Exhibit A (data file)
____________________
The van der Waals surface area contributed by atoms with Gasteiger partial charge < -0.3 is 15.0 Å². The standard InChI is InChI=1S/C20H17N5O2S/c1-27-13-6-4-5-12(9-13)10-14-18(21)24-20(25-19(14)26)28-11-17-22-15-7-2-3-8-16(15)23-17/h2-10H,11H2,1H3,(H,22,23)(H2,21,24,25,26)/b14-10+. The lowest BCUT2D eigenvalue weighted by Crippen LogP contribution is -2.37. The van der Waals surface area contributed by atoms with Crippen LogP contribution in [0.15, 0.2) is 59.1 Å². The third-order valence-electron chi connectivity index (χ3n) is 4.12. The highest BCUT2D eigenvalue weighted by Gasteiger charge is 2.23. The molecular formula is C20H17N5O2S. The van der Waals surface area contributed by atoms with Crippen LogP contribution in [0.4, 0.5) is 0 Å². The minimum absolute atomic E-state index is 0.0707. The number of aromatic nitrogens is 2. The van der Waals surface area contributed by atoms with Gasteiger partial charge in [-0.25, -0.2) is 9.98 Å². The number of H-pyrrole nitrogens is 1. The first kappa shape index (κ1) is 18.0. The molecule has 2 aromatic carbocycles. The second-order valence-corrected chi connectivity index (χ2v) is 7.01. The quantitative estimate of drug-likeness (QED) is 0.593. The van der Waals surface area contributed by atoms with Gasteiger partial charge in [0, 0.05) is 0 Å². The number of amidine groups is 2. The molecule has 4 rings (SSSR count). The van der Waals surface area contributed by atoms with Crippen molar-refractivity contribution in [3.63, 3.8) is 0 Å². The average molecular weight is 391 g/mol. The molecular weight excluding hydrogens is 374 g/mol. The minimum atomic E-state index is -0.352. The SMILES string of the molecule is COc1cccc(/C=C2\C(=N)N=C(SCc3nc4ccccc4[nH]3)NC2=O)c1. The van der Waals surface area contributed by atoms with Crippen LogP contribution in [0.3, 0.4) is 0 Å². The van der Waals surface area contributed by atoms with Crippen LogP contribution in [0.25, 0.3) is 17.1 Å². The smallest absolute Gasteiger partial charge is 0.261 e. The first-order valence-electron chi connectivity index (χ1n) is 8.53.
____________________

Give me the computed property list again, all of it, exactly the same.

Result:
The van der Waals surface area contributed by atoms with Gasteiger partial charge < -0.3 is 15.0 Å². The standard InChI is InChI=1S/C20H17N5O2S/c1-27-13-6-4-5-12(9-13)10-14-18(21)24-20(25-19(14)26)28-11-17-22-15-7-2-3-8-16(15)23-17/h2-10H,11H2,1H3,(H,22,23)(H2,21,24,25,26)/b14-10+. The lowest BCUT2D eigenvalue weighted by Crippen LogP contribution is -2.37. The van der Waals surface area contributed by atoms with Crippen LogP contribution in [0.15, 0.2) is 59.1 Å². The third-order valence-electron chi connectivity index (χ3n) is 4.12. The highest BCUT2D eigenvalue weighted by Gasteiger charge is 2.23. The molecular formula is C20H17N5O2S. The van der Waals surface area contributed by atoms with Crippen LogP contribution in [0.4, 0.5) is 0 Å². The minimum absolute atomic E-state index is 0.0707. The number of aromatic nitrogens is 2. The van der Waals surface area contributed by atoms with Gasteiger partial charge in [-0.25, -0.2) is 9.98 Å². The number of H-pyrrole nitrogens is 1. The first kappa shape index (κ1) is 18.0. The molecule has 2 aromatic carbocycles. The second-order valence-corrected chi connectivity index (χ2v) is 7.01. The quantitative estimate of drug-likeness (QED) is 0.593. The van der Waals surface area contributed by atoms with Gasteiger partial charge in [0, 0.05) is 0 Å². The number of amidine groups is 2. The molecule has 4 rings (SSSR count). The van der Waals surface area contributed by atoms with Crippen molar-refractivity contribution in [3.63, 3.8) is 0 Å². The average molecular weight is 391 g/mol. The molecular weight excluding hydrogens is 374 g/mol. The minimum atomic E-state index is -0.352. The SMILES string of the molecule is COc1cccc(/C=C2\C(=N)N=C(SCc3nc4ccccc4[nH]3)NC2=O)c1. The van der Waals surface area contributed by atoms with Crippen LogP contribution in [0.3, 0.4) is 0 Å². The van der Waals surface area contributed by atoms with Crippen LogP contribution in [0.25, 0.3) is 17.1 Å². The smallest absolute Gasteiger partial charge is 0.261 e. The first-order valence-electron chi connectivity index (χ1n) is 8.53.